A good candidate will have a short spiel ready which will set out clearly why they are the best person for the job. This ‘commercial’ should be no more than two minutes in length and should be a powerful story telling the interviewer about your most important work achievements. A story told well is the most powerful tool you have when in an interview as the listener is most likely to remember it and you will create likeability which will bode well for the rest of the interview as you will have created a strong connection with the interviewer.
2. How long have you been with your current (or most recent) employer?
If you have been lucky enough to be granted an interview and have job-hopped your way around recently this question will highlight this fact. Be prepared for some additional questions if this is the case. The truth is that high performing employees tend to stick with their employer on average for 3-5 years.
The job hopper is unlikely to be with the same employer for 3 years. A candidate can also be viewed as a job hopper through no fault of their own. If you have worked for companies that have been acquired, downsized or closed then you could still be put in this bracket. If this is the case just be honest. You have been asked in for an interview so you are half way there. If you are having difficulty in getting interviewed with companies and you feel that the reason is job hopping then I would suggest you start or increase your networking activities.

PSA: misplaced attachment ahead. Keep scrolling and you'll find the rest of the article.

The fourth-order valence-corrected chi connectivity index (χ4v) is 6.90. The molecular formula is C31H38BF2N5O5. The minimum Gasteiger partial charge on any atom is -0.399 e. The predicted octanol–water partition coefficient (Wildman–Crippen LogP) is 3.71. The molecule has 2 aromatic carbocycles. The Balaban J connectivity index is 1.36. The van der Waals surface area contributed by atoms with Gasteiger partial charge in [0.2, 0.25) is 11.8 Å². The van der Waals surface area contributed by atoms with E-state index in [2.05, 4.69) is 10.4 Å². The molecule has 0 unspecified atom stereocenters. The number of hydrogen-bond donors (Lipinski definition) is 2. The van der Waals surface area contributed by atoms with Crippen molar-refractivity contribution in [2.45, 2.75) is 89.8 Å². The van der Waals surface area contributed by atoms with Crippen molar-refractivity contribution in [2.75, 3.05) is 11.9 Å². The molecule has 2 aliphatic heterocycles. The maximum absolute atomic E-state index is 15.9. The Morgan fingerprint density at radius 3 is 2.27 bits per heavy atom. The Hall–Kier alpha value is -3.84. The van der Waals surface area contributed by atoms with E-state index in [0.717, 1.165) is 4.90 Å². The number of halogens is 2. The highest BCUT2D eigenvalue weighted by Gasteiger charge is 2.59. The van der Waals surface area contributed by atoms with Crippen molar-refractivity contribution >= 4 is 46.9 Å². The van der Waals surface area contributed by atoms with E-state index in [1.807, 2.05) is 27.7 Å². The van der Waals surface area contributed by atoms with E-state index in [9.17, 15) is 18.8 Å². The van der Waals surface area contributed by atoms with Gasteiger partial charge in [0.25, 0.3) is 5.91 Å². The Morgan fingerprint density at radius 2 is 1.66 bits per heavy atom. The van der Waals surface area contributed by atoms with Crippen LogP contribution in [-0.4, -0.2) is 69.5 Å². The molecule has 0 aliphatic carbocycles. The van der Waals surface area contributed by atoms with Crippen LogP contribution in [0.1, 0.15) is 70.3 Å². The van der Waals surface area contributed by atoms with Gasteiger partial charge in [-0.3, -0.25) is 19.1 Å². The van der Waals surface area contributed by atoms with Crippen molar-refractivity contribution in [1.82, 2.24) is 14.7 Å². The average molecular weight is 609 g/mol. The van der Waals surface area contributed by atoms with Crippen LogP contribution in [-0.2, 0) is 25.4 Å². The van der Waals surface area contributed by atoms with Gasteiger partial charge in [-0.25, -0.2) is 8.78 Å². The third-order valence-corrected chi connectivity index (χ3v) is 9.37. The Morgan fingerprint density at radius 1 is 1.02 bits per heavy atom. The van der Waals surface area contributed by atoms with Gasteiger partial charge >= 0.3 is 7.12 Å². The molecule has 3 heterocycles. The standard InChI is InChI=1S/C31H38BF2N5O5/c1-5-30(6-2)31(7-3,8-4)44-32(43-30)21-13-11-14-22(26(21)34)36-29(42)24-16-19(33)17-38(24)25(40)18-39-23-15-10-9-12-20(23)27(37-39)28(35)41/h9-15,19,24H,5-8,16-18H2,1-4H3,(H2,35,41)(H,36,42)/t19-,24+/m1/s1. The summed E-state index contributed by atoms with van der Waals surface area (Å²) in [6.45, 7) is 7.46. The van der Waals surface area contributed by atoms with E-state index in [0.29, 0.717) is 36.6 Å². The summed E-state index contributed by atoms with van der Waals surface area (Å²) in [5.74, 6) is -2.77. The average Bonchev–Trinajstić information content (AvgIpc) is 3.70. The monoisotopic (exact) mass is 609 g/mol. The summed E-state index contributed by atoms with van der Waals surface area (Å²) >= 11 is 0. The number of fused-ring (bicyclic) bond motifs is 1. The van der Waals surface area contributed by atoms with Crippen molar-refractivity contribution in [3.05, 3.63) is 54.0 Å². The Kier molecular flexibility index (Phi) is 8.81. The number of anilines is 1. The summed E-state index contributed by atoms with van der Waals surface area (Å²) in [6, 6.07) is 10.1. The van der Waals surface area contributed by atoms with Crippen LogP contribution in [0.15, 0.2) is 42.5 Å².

3. What is your greatest weakness?
The answer is definitely not that you are perfectionist or dealing with difficult people. Some people even have the audacity to say that chocolate is their greatest weakness.
If you want to impress with this question your response needs to reflect the fact that you have given some serious thought to it. You need to show that you have the ability to take responsibility, in that you have recognised the weakness and are working on it.
Be confident, give a sincere honest answer, tell the interviewer what steps you are taking to rectify it and keep it brief.
4. What are your strengths?
As in the first question here don’t blab on about how good you are. Pick 2-3 areas that are relevant to the role and speak briefly about them.